In A Flash

Nova Scotia extends employee unpaid leaves to align with changes to federal Employment Insurance

On October 11, amendments to the Nova Scotia Labour Standards Code were proclaimed that extend unpaid leaves available to new parents and parents of critically ill children in order to take into account recent federal changes that extended EI benefits.

The Act to Amend Chapter 246 of the Revised Statutes, 1989, the Labour Standards Code, 2nd Sess, 63rd Leg, Nova Scotia, 2018 (“Bill No. 29”) adds provisions to the Code relating to unpaid leaves in order to align with federal employment insurance benefits.

Bill No. 29 amends the Code by:

  • reducing pregnancy leave from 17 weeks to 16 weeks;
  • increasing parental leave from 52 weeks to 77 weeks;
  • increasing combined pregnancy and parental leaves from 52 weeks to 77 weeks;
  • extends eligibility for critically ill or injured child leave to employees who are family members of the child; and
  • establishes a 16-week unpaid leave for an employee’s critically ill or injured adult family member.

To be entitled to critically ill adult care leave, a legally qualified medical practitioner must issue a certificate stating that the adult is critically ill and requires the care and support of the employee and must also set out the period during which the adult requires the care or support and an employer may request a copy of the certificate in writing.  The new provisions also prescribe details as to when it can be taken and return to work following the leave.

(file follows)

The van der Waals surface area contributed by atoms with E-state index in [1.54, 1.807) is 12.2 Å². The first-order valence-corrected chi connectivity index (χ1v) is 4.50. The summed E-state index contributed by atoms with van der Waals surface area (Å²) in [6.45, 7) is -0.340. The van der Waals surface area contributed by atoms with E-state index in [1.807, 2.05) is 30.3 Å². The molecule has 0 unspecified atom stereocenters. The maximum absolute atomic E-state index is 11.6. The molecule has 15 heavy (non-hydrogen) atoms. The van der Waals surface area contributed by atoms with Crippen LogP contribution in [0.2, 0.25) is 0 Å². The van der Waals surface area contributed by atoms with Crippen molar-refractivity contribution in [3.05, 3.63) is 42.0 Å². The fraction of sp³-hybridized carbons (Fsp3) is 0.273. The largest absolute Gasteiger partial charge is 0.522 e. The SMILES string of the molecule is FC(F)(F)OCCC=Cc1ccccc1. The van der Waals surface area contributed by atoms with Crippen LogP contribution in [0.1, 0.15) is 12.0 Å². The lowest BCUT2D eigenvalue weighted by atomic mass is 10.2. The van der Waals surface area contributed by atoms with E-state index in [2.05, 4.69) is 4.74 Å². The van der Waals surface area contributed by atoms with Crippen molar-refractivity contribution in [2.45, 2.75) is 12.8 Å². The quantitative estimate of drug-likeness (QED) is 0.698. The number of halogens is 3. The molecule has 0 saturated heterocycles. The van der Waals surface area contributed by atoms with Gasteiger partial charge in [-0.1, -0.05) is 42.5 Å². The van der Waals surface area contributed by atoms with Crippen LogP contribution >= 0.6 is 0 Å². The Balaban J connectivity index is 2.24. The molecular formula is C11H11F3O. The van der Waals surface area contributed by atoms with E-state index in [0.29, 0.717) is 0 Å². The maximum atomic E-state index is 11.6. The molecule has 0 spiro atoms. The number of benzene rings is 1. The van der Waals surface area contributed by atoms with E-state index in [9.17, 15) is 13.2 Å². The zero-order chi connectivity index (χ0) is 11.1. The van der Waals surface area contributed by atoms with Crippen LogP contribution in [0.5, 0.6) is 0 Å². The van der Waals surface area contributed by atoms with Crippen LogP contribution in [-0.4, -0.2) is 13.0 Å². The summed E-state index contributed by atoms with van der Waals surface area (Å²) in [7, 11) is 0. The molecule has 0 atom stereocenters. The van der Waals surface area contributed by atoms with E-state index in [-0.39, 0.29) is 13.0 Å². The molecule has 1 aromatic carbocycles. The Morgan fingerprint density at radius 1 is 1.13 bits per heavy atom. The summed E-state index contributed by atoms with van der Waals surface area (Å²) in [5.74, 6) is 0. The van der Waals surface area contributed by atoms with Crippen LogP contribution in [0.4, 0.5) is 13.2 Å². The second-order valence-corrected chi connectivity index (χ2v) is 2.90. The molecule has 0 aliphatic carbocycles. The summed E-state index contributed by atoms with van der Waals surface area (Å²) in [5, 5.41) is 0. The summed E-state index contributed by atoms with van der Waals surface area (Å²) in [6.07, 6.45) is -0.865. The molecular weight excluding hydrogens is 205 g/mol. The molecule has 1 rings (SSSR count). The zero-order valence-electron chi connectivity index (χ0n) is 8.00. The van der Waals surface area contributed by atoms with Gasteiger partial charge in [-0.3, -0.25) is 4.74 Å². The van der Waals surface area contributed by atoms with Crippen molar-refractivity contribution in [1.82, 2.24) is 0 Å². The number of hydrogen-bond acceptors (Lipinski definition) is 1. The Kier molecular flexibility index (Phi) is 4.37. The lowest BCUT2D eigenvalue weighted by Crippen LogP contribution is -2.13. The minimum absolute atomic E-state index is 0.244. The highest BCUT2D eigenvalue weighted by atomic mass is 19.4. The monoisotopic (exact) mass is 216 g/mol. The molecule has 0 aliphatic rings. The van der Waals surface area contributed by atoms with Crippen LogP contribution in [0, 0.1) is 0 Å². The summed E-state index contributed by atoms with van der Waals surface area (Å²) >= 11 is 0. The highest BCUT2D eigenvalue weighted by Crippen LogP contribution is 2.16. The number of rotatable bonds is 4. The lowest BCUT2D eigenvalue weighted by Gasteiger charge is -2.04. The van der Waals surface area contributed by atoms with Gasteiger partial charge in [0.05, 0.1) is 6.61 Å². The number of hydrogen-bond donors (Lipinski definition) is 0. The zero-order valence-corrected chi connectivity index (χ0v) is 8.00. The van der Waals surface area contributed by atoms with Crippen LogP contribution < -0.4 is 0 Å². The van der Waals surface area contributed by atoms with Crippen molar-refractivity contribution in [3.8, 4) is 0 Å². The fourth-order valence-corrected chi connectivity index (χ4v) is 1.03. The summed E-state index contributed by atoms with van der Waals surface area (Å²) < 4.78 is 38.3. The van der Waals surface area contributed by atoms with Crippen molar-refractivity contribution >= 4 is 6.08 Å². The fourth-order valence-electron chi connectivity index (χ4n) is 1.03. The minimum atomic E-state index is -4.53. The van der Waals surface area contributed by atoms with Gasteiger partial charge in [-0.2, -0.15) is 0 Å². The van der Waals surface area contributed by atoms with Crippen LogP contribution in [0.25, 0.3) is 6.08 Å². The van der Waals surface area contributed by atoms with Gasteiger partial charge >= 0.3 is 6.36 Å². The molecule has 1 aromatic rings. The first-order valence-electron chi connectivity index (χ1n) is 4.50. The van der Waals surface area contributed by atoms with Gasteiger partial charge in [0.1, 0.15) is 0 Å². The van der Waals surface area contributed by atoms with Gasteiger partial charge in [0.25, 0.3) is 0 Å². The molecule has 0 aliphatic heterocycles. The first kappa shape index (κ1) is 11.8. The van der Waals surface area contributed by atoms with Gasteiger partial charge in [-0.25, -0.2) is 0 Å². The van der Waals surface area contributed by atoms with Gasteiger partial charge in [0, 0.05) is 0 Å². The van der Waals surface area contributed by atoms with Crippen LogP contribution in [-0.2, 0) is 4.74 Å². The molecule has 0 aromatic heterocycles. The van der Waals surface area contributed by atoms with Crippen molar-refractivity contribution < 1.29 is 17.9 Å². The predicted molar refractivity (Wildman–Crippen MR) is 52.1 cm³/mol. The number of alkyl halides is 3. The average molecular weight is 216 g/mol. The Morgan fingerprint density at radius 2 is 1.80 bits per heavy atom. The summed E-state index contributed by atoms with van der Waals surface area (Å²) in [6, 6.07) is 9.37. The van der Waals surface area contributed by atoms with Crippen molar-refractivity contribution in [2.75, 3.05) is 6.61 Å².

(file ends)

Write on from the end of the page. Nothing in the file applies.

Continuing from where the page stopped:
The Legislature rejected amendments proposed by the NDP which would have granted job protection to employees who take leave after only 17 weeks of employment.  The Government promised to address the issue of job security through Regulations.

Bill No. 29 was given first reading on September 13, 2018 and was given Royal Assent just last week on October 11, 2018.

In other activity at the fall sitting of the Nova Scotia Legislative, a private member’s bill was defeated that would have required employers to provide six paid sick days per year, instead of the current three unpaid sick days.

If you have any questions about this topic or any other questions relating to workplace law, please do not hesitate to contact a Mathews Dinsdale lawyer.

Print article

More insights

In A Flash

Ontario’s Top Court Upholds Termination of Unvaccinated Worker

In a recent case, the Court of Appeal confirmed that an employee’s failure to meet COVID-19 vaccination requirements imposed by a third party amounted to frustration of the employment contract. There was, therefore, no obligation for the employer to provide notice of termination or pay in lieu of notice. The Court confirmed the motion judge’s findings, accepting that in the circumstances, all requirements for frustration had been met.

Read more
In A Flash

Remote Worker Dismissed Over Vaccination Status Denied EI by Federal Court

In Spears v. Canada (Attorney General), 2024 FC 329, the employee, a public servant, was dismissed for misconduct after failing to comply with her employer’s Covid-19 Vaccination Policy, despite her status as a remote worker. Her subsequent application for employment insurance (“EI”) benefits was denied. After two failed appeals, the employee brought the matter before the Federal Court on judicial review. On February 28, 2024, the Federal Court dismissed her application, thereby affirming the original decision to deny her EI benefits.

Read more

Webinars

Our complimentary webinars address the practical and legal issues for Canadian employers.

View our Webinars